Thursday, September 13, 2007

yuck

Well it's all done. The babies have been dehorned
It was truly revolting so don't read on if you're easily upset.
I know that I certainly feel ill.
The horns had to come off. Dairy does can inflict really nasty injuries on each other if they retain their protuberances.
They get cauterised ... with red hot irons heated in the wood heater.
Can you imagine the smell?
Well, whatever you are imagining it was worse... and the noise. The vet warned me that the babies would bawl at the pain. Did I want to go hide at the other end of the house? Yes I did but no I didn't do it.
My stomach was as clenched as it used to be when one of the children needed a blood test or something else nastily invasive.
They stopped crying almost immediately and their poor concerned mummy has been reuninited with them - she checked them over minutely - but I still feel queasy and of course the burn smell is going to linger for a while.
Anyway I'm just heating them up a bottle for some comfort snuzzling.
There won't be any photos. Trust me, you don't want to see them.

11 comments:

crazyhaberdasher said...

Oh dear! I am really feel for them and for you....what a thing to go through for the babies and yourself. Will it take long to heal?

catsmum said...

I have no idea, but all the books/local goat experts agreed that it had to be done at 3,5, or no more than 7 days - depending on who you were talking to. This was the only day the vet could fit it in before next Tuesday which would be 8 days... and it's that whole maternal 'hating to see something small and vulnerable in pain' thing. The evt had a yr 9 work experience kid in tow and I thought she was going to start crying at one stage.

catsmum said...

and of course that typo should've read VET

Bells said...

oh how awful. For good, I'm sure, but awful all the same. Give them lots of love.

Alice said...

Oh dear, you were such a brave 'mummy' to stay and see your 'babies' through their ordeal.

Not sure if I should tell you this or not - but of course I will !!!

I hope times have changed but many years ago (back when I worked on the farm) our cows would be dehorned after they calved the first time, usually several cows would be done together. They were bailed up in the cattle crush and the horns were cut off close to the head by a vicious looking tool with long handles for leverage.

It was horrible to see the animals with blood running down their faces. Most of them stopped bleeding fairly quickly and the wounds healed in a few days.

I was glad when we changed to dehorning the young calves instead. From memory the surface of the horn bud was gently rubbed with sandpaper and a couple of flakes of caustic soda placed on the abrasion, which destroyed the nerve centre of the horn. That may sound revolting too but it only stung for a little while - I know this because I often had caustic soda burns on my hands when I became a bit careless in my everyday work.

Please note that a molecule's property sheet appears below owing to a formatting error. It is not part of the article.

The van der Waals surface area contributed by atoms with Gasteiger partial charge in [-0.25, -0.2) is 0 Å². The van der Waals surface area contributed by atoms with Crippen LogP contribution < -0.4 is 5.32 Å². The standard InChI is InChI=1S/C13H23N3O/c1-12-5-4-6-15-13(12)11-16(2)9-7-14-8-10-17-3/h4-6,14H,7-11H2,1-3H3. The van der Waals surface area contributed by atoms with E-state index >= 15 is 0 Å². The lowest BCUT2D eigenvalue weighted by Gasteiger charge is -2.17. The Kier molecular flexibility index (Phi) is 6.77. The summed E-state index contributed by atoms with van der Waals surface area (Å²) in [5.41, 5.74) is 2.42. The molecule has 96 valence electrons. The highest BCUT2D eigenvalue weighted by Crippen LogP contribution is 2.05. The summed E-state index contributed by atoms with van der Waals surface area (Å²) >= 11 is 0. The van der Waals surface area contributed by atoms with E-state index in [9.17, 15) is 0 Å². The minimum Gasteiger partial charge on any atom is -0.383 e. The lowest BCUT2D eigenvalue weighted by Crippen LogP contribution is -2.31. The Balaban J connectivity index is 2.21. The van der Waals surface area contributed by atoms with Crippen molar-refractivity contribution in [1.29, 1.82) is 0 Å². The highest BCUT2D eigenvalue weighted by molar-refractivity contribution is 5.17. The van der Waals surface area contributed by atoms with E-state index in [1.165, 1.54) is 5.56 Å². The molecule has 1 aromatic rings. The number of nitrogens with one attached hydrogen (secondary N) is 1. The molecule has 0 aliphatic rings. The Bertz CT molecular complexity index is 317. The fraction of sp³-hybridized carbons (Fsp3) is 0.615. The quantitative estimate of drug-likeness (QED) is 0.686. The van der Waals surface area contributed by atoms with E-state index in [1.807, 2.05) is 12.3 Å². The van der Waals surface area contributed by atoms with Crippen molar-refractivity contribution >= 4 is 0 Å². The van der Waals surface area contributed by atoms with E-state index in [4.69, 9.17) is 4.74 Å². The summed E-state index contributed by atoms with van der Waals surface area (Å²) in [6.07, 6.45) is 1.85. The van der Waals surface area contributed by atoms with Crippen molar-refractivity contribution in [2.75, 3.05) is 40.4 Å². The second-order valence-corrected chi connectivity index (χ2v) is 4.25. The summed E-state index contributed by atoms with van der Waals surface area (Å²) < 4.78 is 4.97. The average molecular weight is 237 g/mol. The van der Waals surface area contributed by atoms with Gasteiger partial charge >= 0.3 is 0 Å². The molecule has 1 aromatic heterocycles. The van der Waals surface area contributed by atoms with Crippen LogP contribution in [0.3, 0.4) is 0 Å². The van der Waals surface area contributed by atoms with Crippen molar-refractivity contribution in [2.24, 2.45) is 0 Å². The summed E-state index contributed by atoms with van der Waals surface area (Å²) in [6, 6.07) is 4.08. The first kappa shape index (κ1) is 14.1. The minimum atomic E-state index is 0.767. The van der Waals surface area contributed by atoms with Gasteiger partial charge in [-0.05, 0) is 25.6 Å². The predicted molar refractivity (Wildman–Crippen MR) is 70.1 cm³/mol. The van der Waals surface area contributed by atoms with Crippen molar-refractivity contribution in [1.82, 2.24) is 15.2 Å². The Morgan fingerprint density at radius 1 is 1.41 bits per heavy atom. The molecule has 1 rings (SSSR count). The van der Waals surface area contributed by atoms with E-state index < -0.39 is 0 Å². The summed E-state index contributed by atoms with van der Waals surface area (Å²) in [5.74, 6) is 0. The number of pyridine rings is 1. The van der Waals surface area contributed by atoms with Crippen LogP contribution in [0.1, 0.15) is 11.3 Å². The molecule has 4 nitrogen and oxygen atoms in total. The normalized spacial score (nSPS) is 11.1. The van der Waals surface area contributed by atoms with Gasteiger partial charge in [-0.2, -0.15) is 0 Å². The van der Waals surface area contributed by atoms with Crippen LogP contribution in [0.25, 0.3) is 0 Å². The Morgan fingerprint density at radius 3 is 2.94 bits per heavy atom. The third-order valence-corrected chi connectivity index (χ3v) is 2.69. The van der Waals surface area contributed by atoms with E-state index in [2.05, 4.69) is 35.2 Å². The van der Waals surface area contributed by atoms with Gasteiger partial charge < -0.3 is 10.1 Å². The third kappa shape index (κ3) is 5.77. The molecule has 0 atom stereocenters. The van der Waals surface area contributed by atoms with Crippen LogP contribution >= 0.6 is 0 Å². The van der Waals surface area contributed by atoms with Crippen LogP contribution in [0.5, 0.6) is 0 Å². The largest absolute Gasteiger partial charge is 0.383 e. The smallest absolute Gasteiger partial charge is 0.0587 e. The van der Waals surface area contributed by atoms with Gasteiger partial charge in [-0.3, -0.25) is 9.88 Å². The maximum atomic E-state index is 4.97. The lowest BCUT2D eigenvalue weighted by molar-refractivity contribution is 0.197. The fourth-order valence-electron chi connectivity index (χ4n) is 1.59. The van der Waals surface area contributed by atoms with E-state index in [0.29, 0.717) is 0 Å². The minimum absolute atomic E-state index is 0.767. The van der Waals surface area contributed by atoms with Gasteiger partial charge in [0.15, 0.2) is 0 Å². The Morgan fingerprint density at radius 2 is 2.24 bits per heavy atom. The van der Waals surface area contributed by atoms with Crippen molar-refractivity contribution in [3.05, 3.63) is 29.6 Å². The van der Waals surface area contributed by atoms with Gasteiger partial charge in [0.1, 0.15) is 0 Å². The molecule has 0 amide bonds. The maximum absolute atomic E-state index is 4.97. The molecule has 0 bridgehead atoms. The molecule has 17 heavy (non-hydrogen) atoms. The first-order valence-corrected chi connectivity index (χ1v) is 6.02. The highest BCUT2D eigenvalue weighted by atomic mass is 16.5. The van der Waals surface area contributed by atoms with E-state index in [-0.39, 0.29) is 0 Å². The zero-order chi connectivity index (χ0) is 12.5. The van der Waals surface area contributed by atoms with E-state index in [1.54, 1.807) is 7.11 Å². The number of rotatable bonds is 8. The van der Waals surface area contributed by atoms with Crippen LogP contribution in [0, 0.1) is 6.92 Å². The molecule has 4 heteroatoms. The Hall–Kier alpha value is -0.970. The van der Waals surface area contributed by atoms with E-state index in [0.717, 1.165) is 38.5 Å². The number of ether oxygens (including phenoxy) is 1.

Susan - please feel free to delete this comment if you feel it will upset readers, or even yourself.
'Alice'

The One and Only Nadie said...

How are my girls doing now? Glad I missed that bit.

Everyone at work thinks they're gorgeous (as they should). Its my week for cute animal babies, at the end of my shift I got to snuggle with a 5 week old wallaby who is currently attending night shifts with his carer. He's just old enough to have started venturing out of his 'pouch', very cute!

Jejune said...

Poor little things - I'm glad they recovered quickly - probably more quickly than you did! It's hard being a mum, no matter what species the baby.

Robbyn said...

I'm glad you stayed with the kids. I would have found it upsetting too, but I kind of think that's the deal you make when you take them on - animals, that is. I always feel like I owe it to them.

TinkingBell said...

Bravery all around (I thought they painted stuff on the horn - but maybe it's the caustic soda thing) - Awful to say, but maybe better that than the potential injuries!

The One and Only Nadie said...

Much better than the damage they could cause, especially if they take after Rosie in size, given that Robbyn (other resident goat) is a much smaller breed.

I wonder why they don't do the caustic soda thing with goats? Maybe it depends on the vet.

catsmum said...

Nope. All the books/websites/vets/knowledgeable goat people all say hot irons. Goats horns are dufferent than cows I guess.